World war II brought an increased suspicion of nationalities associated with the Axis countries.

Distrust Arises

The United States was still suffering from segregation. African Americans saw wages that were lower than those of whites, and they were often the last to be hired. Those that enlisted faced discrimination on all fronts. Over time, they faced these challenges and rose to the occasion. While not openly integrated into the white divisions, many African American units would also pay the cost of peace. The alignment of Allied forces versus Axis forces drew a line between nationalities. Many Americans would become suspicious of neighbors of German, Italian, and Japanese descent. Interment camps were created to detain over 110,000 Japanese Americans.

A variety of exhibit styles are used to educate the public on the cost of peace.

European Theater

On the other side of the world, Allied troops were heavily engaged with the German and Italian forces. In Africa, British and American troops battled to squelch the Nazi tide. A “briefing room” is designed to replicate an abandoned farmhouse. Hear we learned about the reasons behind the decision to tackle this region, before turning to the Asian Theater.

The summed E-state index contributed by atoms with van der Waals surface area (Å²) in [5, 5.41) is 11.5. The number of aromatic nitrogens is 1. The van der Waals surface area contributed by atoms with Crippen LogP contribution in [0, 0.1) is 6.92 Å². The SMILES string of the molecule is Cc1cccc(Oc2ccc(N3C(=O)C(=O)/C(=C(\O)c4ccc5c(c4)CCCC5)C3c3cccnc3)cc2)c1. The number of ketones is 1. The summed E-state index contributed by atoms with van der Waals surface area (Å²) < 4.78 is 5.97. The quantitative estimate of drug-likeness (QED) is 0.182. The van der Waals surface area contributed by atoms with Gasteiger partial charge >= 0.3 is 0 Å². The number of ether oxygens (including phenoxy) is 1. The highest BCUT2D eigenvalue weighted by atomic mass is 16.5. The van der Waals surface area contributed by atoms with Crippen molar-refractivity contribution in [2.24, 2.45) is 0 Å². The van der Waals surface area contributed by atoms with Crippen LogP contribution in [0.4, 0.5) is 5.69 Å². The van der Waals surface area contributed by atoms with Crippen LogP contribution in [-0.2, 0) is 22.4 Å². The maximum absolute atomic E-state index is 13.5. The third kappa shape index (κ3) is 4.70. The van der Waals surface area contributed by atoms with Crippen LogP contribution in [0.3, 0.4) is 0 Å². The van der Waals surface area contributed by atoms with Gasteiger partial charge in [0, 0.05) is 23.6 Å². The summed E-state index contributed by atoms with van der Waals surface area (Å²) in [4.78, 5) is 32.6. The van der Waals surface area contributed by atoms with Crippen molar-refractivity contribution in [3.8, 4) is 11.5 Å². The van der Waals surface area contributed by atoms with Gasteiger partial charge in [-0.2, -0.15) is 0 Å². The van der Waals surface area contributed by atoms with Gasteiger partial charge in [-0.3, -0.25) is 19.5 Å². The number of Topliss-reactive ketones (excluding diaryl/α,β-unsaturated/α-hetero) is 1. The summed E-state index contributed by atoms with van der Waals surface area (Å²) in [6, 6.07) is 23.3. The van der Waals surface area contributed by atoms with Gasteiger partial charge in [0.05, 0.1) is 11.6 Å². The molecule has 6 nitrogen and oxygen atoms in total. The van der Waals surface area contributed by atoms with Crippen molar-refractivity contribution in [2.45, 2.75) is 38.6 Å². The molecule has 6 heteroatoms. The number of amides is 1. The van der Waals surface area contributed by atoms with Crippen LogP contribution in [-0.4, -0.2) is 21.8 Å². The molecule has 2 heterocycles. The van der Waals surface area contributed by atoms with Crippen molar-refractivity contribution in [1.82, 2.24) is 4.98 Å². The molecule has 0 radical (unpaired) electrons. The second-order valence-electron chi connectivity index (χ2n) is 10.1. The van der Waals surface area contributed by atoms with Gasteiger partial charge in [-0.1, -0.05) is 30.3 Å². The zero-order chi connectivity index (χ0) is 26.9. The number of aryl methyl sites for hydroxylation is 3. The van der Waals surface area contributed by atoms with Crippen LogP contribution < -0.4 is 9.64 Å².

Authentic Artifacts

This 1943 Jeep is just one of the authentic artifacts that helps to paint the compelling story of the cost of peace. Many of the displays include interactive panels that guide the visitors through an examination of the events of the war. Here we were able to pick up so many new pieces of information that we missed in our school years. As we continued through the museum, we were led through the invasion of Italy. This months long campaign taught the Allied forces many important lessons that they would need for the assault against Germany.

A recreated German bunker holds displays at the National World War II Museum.

Into Enemy Lands

All along the landscape the Germans had built a series of reinforced bunkers. This defensive position was referred to as the Siegfried Line, and included barbed wire and mine fields. One gallery is a recreated bunker that has been taken by Allied forces. It is easy to see how formidable this defensive stance would have been to advancing troops, as they marched toward Berlin.

The exhibits at the National World war II Museum draw visitors into the realities faced by soldiers.

The Cost of Peace